I recently decided to look into how established housing co-ops with resources and access to better interest rates might help create new housing co-ops. Originally I imagined a kind of hire-purchase agreement between the new co-op and mother co-op, in which the mother co-op would buy the building, then lease it to the new co-op. The new co-op could then buy out at any point for the remaining cost of the mortgage.
However it turns out there is a problem with this. A long-term lease, which would be necessary to ensure the independence of the new co-op, transfers the asset from the owner to the lease-holder. No mortgage provider would countenance this.
So I asked around for other models. I discovered that Homes For Change in Manchester had their buildings developed by the Guinness Trust, and run the co-op on a long-term management agreement. However there appears to be no mechanism to eventually transfer ownership of the buildings to Homes For Change.
Another idea is for the established co-op to borrow money against their existing buildings (dependent on their ability to borrow of course), and use the money to buy the new co-op buildings in cash. They would then give the building(s) to the new co-op, along with a debt agreement by which the new co-op would pay the mother co-op repayments to cover the extra debt. The mother co-op would establish a charge over the building so that if the new co-op failed to pay, the building would pass back to the mother co-op.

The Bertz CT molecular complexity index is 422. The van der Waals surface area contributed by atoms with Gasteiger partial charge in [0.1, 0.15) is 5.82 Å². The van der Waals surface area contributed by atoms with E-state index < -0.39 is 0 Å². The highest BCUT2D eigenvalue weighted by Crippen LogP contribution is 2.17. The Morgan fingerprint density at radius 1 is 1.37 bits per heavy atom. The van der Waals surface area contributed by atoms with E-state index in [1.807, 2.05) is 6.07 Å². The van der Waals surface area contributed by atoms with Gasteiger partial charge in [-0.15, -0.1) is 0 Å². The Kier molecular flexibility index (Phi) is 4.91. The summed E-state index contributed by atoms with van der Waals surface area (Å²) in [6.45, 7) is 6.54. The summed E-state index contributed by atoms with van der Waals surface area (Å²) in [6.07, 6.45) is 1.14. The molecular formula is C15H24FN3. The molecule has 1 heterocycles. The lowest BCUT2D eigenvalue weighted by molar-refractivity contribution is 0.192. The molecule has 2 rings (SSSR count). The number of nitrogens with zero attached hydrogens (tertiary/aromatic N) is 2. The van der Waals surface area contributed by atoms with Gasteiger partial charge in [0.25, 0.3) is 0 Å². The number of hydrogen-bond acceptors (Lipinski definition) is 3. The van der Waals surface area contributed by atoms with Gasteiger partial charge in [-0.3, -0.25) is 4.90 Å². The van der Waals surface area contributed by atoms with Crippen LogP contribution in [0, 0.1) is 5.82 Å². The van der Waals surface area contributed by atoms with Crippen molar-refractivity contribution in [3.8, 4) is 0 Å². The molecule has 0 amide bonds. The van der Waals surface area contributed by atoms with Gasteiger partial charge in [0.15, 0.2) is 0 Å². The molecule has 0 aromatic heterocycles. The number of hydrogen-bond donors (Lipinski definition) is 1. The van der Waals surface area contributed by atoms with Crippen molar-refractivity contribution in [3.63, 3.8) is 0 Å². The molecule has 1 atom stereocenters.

This strikes me as in theory a good way to make the new co-op fully independent, but it very much depends on the members of the established co-op being willing to increase the debts against their own property. Perhaps a way of persuading them to do this would be to add a little extra to the repayments from the new co-op to the old. But this might wipe out a lot of the advantage of using the established co-op for lower interest rates in the first place.
Radical Routes has also been developing a model in which established co-ops transfer part of their assets to a secondary co-op, and these assets are then leveraged to start new co-ops. However this would require established co-ops to give up quite a bit of control of their own buildings, which I can’t see being popular with members in many co-ops.
So I found a few options for establishing new co-ops with the help of established co-ops, but all of them have disadvantages or difficulties. I’d be interested to hear if anyone knows of other ways of achieving the same end.